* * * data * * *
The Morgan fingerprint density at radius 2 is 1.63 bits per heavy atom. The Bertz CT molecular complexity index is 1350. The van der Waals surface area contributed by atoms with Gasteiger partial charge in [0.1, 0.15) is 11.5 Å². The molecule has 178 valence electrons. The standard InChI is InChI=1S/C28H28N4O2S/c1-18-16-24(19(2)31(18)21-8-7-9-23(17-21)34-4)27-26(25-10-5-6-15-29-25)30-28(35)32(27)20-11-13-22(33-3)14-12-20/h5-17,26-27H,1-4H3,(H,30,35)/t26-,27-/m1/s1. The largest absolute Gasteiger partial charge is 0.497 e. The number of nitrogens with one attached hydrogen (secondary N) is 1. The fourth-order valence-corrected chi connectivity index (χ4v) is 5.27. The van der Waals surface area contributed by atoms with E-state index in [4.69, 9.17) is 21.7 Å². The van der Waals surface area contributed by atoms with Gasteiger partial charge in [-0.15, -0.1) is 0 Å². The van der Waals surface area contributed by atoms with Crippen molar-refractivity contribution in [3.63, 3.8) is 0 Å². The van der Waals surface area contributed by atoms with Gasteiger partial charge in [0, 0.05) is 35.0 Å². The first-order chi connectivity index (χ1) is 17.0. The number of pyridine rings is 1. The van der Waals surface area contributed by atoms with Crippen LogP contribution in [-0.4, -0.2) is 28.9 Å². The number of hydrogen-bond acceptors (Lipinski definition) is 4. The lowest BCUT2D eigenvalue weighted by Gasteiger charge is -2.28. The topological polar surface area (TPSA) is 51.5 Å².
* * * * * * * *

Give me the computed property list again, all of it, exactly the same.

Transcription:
The Morgan fingerprint density at radius 2 is 1.63 bits per heavy atom. The Bertz CT molecular complexity index is 1350. The van der Waals surface area contributed by atoms with Gasteiger partial charge in [0.1, 0.15) is 11.5 Å². The molecule has 178 valence electrons. The standard InChI is InChI=1S/C28H28N4O2S/c1-18-16-24(19(2)31(18)21-8-7-9-23(17-21)34-4)27-26(25-10-5-6-15-29-25)30-28(35)32(27)20-11-13-22(33-3)14-12-20/h5-17,26-27H,1-4H3,(H,30,35)/t26-,27-/m1/s1. The largest absolute Gasteiger partial charge is 0.497 e. The number of nitrogens with one attached hydrogen (secondary N) is 1. The fourth-order valence-corrected chi connectivity index (χ4v) is 5.27. The van der Waals surface area contributed by atoms with E-state index in [4.69, 9.17) is 21.7 Å². The van der Waals surface area contributed by atoms with Gasteiger partial charge in [-0.15, -0.1) is 0 Å². The van der Waals surface area contributed by atoms with Crippen molar-refractivity contribution in [3.63, 3.8) is 0 Å². The van der Waals surface area contributed by atoms with Gasteiger partial charge in [0, 0.05) is 35.0 Å². The first-order chi connectivity index (χ1) is 17.0. The number of pyridine rings is 1. The van der Waals surface area contributed by atoms with Crippen LogP contribution in [-0.4, -0.2) is 28.9 Å². The number of hydrogen-bond acceptors (Lipinski definition) is 4. The lowest BCUT2D eigenvalue weighted by Gasteiger charge is -2.28. The topological polar surface area (TPSA) is 51.5 Å².